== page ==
Nicholas Giori MD, PhD

Publication Details

  • The low permeability of healthy meniscus and labrum limit articular cartilage consolidation and maintain fluid load support in the knee and hip JOURNAL OF BIOMECHANICS Haemer, J. M., Carter, D. R., Giori, N. J. 2012; 45 (8): 1450-1456

    Abstract:

    The knee meniscus and hip labrum appear to be important for joint health, but the mechanisms by which these structures perform their functions are not fully understood. The fluid phase of articular cartilage provides compressive stiffness and aids in maintaining a low friction articulation. Healthy fibrocartilage, the tissue of meniscus and labrum, has a lower fluid permeability than articular cartilage. In this study we hypothesized that an important function of the knee meniscus and the hip labrum is to augment fluid retention in the articular cartilage of a mechanically loaded joint. Axisymmetric hyperporoelastic finite element models were analyzed for an idealized knee and an idealized hip. The results indicate that the meniscus maintained fluid pressure and inhibited fluid exudation in knee articular cartilage. Similar, but smaller, effects were seen with the labrum in the hip. Increasing the fibrocartilage permeability relative to that of articular cartilage gave a consolidation rate and loss of fluid load support comparable to that predicted by meniscectomy or labrectomy. The reduced articular cartilage fluid pressure that was calculated for the joint periphery is consistent with patterns of endochondral ossification and osteophyte formation in knee and hip osteoarthritis. High articular central strains and loss of fluid load support after meniscectomy could lead to fibrillation. An intact low-permeability fibrocartilage is important for limiting fluid exudation from articular cartilage in the hip and knee. This may be an important aspect of the role of fibrocartilage in protecting these joints from osteoarthritis.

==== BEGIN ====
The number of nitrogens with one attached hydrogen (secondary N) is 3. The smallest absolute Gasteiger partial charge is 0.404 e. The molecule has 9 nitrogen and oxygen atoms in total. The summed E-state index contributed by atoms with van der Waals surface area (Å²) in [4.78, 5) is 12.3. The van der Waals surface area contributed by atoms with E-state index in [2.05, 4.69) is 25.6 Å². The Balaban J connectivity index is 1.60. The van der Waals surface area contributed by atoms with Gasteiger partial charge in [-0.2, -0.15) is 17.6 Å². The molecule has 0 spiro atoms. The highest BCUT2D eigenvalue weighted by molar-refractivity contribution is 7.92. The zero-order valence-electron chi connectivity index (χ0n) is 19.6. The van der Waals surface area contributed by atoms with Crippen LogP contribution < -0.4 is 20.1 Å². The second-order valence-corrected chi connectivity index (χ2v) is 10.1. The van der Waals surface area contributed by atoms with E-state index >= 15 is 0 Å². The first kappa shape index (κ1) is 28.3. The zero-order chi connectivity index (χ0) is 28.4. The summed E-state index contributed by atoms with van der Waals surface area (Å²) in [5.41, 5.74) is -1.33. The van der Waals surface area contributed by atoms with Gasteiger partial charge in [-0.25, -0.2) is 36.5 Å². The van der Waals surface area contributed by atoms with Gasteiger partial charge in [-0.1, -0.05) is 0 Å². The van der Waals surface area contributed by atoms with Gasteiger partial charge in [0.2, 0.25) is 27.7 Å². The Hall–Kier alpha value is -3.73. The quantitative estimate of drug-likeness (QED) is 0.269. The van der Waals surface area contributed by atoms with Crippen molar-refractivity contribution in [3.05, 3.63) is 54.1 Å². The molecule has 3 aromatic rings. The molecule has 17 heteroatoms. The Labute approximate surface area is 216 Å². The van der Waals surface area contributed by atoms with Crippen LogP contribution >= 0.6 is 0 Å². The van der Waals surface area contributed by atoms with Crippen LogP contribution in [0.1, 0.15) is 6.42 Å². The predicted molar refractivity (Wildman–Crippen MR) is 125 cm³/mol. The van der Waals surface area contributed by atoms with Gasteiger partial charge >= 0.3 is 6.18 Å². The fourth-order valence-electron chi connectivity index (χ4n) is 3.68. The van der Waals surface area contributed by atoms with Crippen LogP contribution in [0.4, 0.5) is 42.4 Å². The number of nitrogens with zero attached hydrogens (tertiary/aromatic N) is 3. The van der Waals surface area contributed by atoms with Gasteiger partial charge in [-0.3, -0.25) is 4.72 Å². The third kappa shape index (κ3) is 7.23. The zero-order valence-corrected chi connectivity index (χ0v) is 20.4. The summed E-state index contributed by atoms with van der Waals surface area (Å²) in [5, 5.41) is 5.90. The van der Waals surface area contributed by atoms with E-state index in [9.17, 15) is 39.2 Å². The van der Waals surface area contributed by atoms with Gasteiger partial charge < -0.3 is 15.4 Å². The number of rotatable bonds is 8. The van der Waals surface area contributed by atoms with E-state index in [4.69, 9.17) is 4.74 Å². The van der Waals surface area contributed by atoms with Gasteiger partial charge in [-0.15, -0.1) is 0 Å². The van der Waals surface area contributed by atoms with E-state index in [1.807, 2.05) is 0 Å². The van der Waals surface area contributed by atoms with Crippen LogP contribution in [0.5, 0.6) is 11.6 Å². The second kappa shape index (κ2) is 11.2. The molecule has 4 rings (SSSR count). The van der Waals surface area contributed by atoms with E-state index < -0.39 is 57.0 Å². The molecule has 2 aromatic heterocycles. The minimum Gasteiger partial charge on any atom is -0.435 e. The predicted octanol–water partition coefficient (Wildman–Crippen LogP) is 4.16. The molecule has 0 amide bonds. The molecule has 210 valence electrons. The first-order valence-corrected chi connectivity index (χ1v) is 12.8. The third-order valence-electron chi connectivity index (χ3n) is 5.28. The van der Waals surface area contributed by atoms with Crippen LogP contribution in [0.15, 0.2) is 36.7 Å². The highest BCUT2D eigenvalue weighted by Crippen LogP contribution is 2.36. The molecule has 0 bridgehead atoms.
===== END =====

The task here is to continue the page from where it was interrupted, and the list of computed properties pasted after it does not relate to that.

View details for DOI 10.1016/j.jbiomech.2012.02.015

    View details for Web of Science ID 000304216100017

    View details for PubMedID 22391467

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